I like to understand gradually. At first, I didn’t understand what’s happen[ing] [in] the script but through practice and discussing with friends, I can understand what’s happen[ing]. That was [my] most favourite moment. (Susan, task survey)
Susan’s reflection is valuable as it reminds us of the recursive quality of rehearsal. As she suggested, when actors rehearse a given scene, each execution of that scene builds upon the previous ones, allowing for more and more aspects of the scene, and importantly the language in the scene, to be revealed, considered, or further substantiated. For her, she was slowly able to fully understand the underlying structure and situation after rehearsing the scene with the other participants. I personally find her remarks here to be a simple but compelling example of the kind of experience anyone can have when they actually act out a text and give life to its language.
Practicing this process can also assist with relevant language skills development. Both Betty and Lucy mentioned pronunciation specifically as the area they could improve the most, and Lucy goes so far as to mention that this development makes her more confident to speak with native-speakers. This points to a potential value of theatre in its ability to afford students a ‘risk-free’ opportunity to imitate or approximate native-like speech using the ostensibly authentic language found in theatre, film and television scripts. Rather than just pronunciation, Susan felt that each script also exposed her to knew language that she could learn. Finally, Judy recognised the potential benefit of learning the type of English featured in the scripts, but she did wonder how much such study could help with academic English.
The short duration of the activity undertaken in the current exploration, and the experimental nature of this research, did impose certain limitations on analysis. The small number of participants and the minimal scope of my research design are the most obvious limitations, but the lack of a ‘true’ final public performance to a larger class was also notably absent from the task procedures of this particular undertaking. To explain, there were never more than two groups participating, so, in truth, the closest thing to an actual performance for an audience was the final read thru of both scenes – but that was for my benefit alone. Thus, the participants were not able to watch the performances of other paired-up groups and see how those groups interpreted both the scenes and the characters featured within. Furthermore, the relatively advanced level of the participants (corresponding roughly to a B2 or C1 level on the CEFR), and their status as self-selected participants, may have rendered this initial exploration as more of an ideal undertaking of the activity rather than a more realistic or typical undertaking.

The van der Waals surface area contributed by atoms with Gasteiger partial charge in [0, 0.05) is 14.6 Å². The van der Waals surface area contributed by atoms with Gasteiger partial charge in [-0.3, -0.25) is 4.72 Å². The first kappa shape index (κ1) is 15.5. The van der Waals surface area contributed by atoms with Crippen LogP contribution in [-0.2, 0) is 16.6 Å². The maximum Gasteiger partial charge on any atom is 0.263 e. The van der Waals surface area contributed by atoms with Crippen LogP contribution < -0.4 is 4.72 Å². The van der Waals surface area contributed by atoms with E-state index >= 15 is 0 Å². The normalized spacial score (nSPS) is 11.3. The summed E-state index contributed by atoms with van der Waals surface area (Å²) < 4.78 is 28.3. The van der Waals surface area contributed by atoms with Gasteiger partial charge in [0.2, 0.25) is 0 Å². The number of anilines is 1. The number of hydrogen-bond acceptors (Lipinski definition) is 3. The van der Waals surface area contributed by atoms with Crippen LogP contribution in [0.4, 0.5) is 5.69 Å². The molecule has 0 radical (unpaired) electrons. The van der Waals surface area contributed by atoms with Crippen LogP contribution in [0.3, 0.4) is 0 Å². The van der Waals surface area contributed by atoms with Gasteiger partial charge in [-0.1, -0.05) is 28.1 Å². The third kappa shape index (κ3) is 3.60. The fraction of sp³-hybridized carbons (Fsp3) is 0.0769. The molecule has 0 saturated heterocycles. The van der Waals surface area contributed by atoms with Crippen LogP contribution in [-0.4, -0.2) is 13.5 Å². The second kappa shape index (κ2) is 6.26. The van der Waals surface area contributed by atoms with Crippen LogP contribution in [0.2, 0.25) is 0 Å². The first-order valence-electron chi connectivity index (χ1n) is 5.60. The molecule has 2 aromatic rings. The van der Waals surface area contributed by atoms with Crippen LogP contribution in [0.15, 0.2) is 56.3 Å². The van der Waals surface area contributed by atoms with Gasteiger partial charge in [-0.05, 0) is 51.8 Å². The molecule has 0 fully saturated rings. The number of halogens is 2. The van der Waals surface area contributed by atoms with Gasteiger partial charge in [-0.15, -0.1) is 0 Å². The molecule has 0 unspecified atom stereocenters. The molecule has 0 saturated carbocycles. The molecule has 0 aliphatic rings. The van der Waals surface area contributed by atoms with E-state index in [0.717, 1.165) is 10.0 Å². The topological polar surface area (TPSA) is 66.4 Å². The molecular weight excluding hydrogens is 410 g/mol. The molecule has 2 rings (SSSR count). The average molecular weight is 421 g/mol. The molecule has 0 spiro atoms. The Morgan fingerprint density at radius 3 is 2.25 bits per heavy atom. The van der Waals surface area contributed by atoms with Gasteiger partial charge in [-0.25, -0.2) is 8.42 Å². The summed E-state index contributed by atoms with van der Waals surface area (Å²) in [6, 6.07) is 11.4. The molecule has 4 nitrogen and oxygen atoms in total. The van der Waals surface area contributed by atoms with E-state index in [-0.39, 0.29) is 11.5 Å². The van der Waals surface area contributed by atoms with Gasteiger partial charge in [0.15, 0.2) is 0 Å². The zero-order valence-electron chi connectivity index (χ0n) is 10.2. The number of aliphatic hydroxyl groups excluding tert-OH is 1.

With the above limitations acknowledged, this activity does show potential for facilitating language development, certainly in relation to the speaking practice that recursive analytical rehearsal makes possible. As the earlier survey of literature indicated, it is well-established that drama exerts a strong and positive influence on various aspects of learner affect, especially the intrinsic value participants find in doing performance-based activities, even if they initially (and sometimes consistently) find the work to be challenging or embarrassing. The student feedback in the current exploration only further supports this claim and to a certain extent, this enjoyability continues to be the strongest appeal for using theatre and drama in L2 classrooms. From work on the current exploration and its antecedents in earlier classrooms of mine, I would like to offer my opinion that adding a stronger element of analysis into the proceedings, as I have done with the performative script analysis task here, creates additional learning opportunities by necessitating a recursive process of working with the text to discover more and more details. One of the participants in particular, Susan, found the script analysis work enjoyable specifically because she was able to slowly understand more and more about the scenes by rehearsing them a number of times with her classmates. I think that her experience can serve as a suitable exemplar of the type of learning experience that students can expect from such a task.